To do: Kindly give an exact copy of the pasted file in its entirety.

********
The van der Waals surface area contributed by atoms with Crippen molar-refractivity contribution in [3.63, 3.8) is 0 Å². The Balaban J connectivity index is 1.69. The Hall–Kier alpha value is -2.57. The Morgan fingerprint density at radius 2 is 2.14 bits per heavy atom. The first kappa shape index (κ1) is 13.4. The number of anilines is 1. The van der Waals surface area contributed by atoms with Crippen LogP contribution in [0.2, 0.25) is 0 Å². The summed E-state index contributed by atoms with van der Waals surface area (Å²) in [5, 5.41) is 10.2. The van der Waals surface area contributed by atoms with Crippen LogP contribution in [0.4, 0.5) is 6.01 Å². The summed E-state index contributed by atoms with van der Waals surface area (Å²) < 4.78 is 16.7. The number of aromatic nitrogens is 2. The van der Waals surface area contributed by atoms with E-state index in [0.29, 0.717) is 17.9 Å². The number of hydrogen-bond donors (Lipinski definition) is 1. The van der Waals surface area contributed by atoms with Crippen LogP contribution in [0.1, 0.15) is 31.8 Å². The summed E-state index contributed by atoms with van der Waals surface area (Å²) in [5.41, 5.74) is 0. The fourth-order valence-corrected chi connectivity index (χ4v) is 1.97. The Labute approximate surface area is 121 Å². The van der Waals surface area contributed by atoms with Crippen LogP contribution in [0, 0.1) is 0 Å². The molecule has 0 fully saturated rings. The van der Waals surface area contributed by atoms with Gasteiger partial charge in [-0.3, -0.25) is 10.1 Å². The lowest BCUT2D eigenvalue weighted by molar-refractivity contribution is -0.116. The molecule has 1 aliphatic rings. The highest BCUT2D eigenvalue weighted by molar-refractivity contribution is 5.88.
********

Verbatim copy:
The van der Waals surface area contributed by atoms with Crippen molar-refractivity contribution in [3.63, 3.8) is 0 Å². The Balaban J connectivity index is 1.69. The Hall–Kier alpha value is -2.57. The Morgan fingerprint density at radius 2 is 2.14 bits per heavy atom. The first kappa shape index (κ1) is 13.4. The number of anilines is 1. The van der Waals surface area contributed by atoms with Crippen LogP contribution in [0.2, 0.25) is 0 Å². The summed E-state index contributed by atoms with van der Waals surface area (Å²) in [5, 5.41) is 10.2. The van der Waals surface area contributed by atoms with Crippen LogP contribution in [0.4, 0.5) is 6.01 Å². The summed E-state index contributed by atoms with van der Waals surface area (Å²) < 4.78 is 16.7. The number of aromatic nitrogens is 2. The van der Waals surface area contributed by atoms with E-state index in [0.29, 0.717) is 17.9 Å². The number of hydrogen-bond donors (Lipinski definition) is 1. The van der Waals surface area contributed by atoms with Crippen LogP contribution in [0.1, 0.15) is 31.8 Å². The summed E-state index contributed by atoms with van der Waals surface area (Å²) in [5.41, 5.74) is 0. The fourth-order valence-corrected chi connectivity index (χ4v) is 1.97. The Labute approximate surface area is 121 Å². The van der Waals surface area contributed by atoms with Crippen LogP contribution in [0, 0.1) is 0 Å². The molecule has 0 fully saturated rings. The van der Waals surface area contributed by atoms with Gasteiger partial charge in [-0.3, -0.25) is 10.1 Å². The lowest BCUT2D eigenvalue weighted by molar-refractivity contribution is -0.116. The molecule has 1 aliphatic rings. The highest BCUT2D eigenvalue weighted by molar-refractivity contribution is 5.88.